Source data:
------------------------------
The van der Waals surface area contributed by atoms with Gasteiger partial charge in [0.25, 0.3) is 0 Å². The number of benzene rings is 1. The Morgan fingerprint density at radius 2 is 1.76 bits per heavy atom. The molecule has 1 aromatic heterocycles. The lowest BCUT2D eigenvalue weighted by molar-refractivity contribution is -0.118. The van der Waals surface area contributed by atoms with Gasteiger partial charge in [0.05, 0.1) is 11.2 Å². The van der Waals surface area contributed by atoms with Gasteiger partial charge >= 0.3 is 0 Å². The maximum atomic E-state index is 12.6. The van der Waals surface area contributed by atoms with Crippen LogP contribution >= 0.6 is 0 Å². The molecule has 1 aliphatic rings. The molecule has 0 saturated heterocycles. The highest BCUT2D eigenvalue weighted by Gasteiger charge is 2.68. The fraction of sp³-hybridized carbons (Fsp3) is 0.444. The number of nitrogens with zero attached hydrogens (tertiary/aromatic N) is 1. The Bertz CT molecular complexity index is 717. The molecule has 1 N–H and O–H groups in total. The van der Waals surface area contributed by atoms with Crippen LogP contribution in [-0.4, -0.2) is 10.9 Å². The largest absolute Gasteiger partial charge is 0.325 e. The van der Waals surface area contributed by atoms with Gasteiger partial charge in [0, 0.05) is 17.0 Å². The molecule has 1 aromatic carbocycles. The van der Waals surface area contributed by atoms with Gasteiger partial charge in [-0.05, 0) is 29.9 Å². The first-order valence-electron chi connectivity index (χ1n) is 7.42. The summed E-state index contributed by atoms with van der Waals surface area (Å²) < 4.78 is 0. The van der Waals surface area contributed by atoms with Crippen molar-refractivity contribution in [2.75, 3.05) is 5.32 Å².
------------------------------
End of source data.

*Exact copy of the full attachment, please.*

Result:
The van der Waals surface area contributed by atoms with Gasteiger partial charge in [0.25, 0.3) is 0 Å². The number of benzene rings is 1. The Morgan fingerprint density at radius 2 is 1.76 bits per heavy atom. The molecule has 1 aromatic heterocycles. The lowest BCUT2D eigenvalue weighted by molar-refractivity contribution is -0.118. The van der Waals surface area contributed by atoms with Gasteiger partial charge in [0.05, 0.1) is 11.2 Å². The van der Waals surface area contributed by atoms with Gasteiger partial charge >= 0.3 is 0 Å². The maximum atomic E-state index is 12.6. The van der Waals surface area contributed by atoms with Crippen LogP contribution >= 0.6 is 0 Å². The molecule has 1 aliphatic rings. The molecule has 0 saturated heterocycles. The highest BCUT2D eigenvalue weighted by Gasteiger charge is 2.68. The fraction of sp³-hybridized carbons (Fsp3) is 0.444. The number of nitrogens with zero attached hydrogens (tertiary/aromatic N) is 1. The Bertz CT molecular complexity index is 717. The molecule has 1 N–H and O–H groups in total. The van der Waals surface area contributed by atoms with Crippen LogP contribution in [-0.4, -0.2) is 10.9 Å². The largest absolute Gasteiger partial charge is 0.325 e. The van der Waals surface area contributed by atoms with Gasteiger partial charge in [0, 0.05) is 17.0 Å². The molecule has 1 aromatic carbocycles. The van der Waals surface area contributed by atoms with Gasteiger partial charge in [-0.05, 0) is 29.9 Å². The first-order valence-electron chi connectivity index (χ1n) is 7.42. The summed E-state index contributed by atoms with van der Waals surface area (Å²) < 4.78 is 0. The van der Waals surface area contributed by atoms with Crippen molar-refractivity contribution in [2.75, 3.05) is 5.32 Å².